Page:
Longitudinal data on the functioning of adults referred for possible autism as children are sparse and possibly different from datasets consisting of adult clinical referrals. A total of 123 young adults, mean age of 26, referred for neurodevelopmental disorders in early childhood were categorized into three outcome groups: autism spectrum disorder (ASD) diagnosis at some point and current intelligence quotient (IQ) ⩾ 70 (Ever ASD-Higher IQ), ever ASD and current IQ < 70 (Ever ASD-Lower IQ), and individuals who never received an ASD diagnosis (Never ASD). Independence and well-being were assessed through direct testing, questionnaires, and interviews. Verbal IQ, beyond intellectual disability status, accounted for group differences in employment; autistic features (Autism Diagnostic Observation Schedule Calibrated Severity Score) were uniquely related to adaptive skills and friendships. In many ways, the Never ASD group had similar outcomes compared to the ASD groups. However, lower well-being and fewer positive emotions were related to ASD diagnosis across IQ. The Ever ASD-Lower IQ group had the highest levels of irritability, hyperactivity, and medications. Families played a major role in supporting adults with and without ASD at all intellectual levels. Realistic ways of increasing independence should be developed through working with adults and their families, while acknowledging the contribution of individual differences in mental health, intelligence, and autism symptoms across neurodevelopmental disorders.Lay abstractIt is important to better understand how adults with autism are functioning in adulthood. Studies that have tracked individuals across the lifespan can help identify developmental factors influence differences in adult outcomes. The present study examines the independence, well-being, and functioning of 123 adults that have been closely followed since early childhood. Autism diagnosis and cognitive assessments were given frequently throughout childhood and during adulthood. We examined differences between adults who had received an autism diagnosis at some point with higher cognitive abilities (Ever ASD-High IQ) and lower cognitive abilities (Ever ASD-Low IQ), as well as adults who never received a diagnosis of autism in the course of the study (Never ASD). We found that autistic features specifically related to adaptive skills and friendships, and verbal intelligence related to work outcomes. In many ways, the Never ASD group had similar outcomes compared to the ASD groups. However, adults with ASD tended to have lower well-being and fewer positive emotions. Families played a major role in supporting adults with and without ASD at all intellectual levels. The findings suggest that realistic ways of increasing independence need to be developed by working with adults and their families, while acknowledging the contribution of individual differences in mental health, intelligence and autism symptoms across neurodevelopmental disorders.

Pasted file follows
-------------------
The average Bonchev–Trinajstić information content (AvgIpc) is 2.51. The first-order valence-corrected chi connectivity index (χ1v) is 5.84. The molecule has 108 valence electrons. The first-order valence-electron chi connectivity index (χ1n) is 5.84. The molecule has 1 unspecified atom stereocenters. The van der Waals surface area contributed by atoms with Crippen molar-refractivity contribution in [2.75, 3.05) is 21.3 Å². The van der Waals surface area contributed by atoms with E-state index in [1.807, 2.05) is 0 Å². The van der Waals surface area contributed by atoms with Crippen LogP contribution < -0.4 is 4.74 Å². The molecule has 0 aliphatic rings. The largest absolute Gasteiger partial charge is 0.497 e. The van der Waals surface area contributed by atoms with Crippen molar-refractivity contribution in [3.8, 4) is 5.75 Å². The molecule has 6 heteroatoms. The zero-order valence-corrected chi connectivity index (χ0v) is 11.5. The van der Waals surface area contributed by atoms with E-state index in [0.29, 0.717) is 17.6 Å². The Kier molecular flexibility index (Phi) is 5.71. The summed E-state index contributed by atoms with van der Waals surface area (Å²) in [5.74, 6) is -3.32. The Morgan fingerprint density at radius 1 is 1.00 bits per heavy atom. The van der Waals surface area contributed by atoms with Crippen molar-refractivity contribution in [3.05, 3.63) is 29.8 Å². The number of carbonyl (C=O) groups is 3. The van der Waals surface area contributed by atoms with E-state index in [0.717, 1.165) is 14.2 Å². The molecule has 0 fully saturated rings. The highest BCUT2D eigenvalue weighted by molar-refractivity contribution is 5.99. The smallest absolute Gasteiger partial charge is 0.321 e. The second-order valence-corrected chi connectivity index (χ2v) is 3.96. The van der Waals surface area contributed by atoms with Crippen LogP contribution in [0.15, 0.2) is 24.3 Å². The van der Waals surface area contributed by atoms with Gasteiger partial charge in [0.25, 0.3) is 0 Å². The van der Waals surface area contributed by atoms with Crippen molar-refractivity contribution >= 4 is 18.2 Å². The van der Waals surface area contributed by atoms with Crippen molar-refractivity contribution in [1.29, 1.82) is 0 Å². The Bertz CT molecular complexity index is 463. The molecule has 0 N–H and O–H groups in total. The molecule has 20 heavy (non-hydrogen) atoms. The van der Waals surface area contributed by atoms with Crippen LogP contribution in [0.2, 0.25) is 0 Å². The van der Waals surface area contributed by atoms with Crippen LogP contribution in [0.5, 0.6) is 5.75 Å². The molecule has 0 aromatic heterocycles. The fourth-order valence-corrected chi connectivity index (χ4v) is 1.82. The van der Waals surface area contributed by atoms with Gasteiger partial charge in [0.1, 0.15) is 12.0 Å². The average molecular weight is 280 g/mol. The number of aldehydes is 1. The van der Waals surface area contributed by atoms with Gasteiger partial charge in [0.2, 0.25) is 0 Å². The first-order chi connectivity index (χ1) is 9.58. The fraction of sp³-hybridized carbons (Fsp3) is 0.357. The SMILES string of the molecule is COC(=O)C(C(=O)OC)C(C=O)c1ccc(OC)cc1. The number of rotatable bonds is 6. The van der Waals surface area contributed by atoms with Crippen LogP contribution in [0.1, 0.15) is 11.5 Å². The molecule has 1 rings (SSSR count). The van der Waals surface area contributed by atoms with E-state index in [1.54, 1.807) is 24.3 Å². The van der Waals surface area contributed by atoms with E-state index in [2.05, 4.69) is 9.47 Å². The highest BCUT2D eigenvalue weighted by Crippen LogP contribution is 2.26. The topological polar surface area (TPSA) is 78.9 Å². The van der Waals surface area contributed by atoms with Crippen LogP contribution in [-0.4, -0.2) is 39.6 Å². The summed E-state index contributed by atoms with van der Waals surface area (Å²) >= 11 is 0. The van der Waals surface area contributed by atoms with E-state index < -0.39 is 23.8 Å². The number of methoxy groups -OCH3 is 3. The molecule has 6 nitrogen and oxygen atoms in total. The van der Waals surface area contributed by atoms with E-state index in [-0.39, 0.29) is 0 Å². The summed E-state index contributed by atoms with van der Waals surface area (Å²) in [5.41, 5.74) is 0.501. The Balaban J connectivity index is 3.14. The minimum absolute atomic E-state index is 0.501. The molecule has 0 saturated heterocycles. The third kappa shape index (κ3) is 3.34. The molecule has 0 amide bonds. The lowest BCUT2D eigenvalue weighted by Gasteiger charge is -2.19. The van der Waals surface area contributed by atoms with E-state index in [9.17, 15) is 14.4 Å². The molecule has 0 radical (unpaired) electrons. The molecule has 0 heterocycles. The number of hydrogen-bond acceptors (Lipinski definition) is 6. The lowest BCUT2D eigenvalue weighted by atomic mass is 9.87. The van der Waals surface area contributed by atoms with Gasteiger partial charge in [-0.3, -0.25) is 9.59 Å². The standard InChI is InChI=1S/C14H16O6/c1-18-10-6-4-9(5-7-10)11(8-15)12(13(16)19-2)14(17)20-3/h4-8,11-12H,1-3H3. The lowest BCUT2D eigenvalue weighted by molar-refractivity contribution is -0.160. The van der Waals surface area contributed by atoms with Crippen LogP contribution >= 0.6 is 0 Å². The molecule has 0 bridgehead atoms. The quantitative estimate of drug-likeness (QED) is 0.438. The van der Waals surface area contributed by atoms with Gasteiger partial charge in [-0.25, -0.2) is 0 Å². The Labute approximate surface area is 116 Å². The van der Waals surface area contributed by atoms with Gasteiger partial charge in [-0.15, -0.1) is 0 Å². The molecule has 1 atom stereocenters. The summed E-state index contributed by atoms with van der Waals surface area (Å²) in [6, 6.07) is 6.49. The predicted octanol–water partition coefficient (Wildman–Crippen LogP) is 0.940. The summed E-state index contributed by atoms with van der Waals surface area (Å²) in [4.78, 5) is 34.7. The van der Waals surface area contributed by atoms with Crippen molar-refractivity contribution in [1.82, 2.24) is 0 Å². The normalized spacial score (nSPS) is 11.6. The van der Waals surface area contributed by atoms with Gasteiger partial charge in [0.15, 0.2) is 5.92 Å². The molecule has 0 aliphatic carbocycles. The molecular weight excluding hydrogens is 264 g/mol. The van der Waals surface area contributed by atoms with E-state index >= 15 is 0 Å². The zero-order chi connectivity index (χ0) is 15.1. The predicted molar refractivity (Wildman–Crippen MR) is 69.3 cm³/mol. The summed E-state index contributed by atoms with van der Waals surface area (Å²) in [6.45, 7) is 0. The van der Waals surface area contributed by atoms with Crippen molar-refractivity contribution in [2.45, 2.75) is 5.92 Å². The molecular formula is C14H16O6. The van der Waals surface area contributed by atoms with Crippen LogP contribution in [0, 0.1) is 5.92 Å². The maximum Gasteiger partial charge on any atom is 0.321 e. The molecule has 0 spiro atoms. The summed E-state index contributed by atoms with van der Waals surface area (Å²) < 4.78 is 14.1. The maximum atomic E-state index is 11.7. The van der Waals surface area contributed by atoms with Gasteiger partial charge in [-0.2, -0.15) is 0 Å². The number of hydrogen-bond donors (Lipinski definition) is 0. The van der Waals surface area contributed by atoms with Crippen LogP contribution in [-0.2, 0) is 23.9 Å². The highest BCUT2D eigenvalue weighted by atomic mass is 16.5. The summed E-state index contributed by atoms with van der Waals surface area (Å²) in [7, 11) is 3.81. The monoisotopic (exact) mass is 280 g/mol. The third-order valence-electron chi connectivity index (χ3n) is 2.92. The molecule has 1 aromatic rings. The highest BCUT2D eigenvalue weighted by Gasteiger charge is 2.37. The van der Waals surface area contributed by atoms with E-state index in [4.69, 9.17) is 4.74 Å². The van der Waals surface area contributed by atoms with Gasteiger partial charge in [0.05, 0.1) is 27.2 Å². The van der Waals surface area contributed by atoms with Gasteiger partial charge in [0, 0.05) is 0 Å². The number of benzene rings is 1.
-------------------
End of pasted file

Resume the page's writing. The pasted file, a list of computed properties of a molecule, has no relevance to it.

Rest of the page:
Does implementing a new intervention disrupt use of existing evidence-based autism interventions?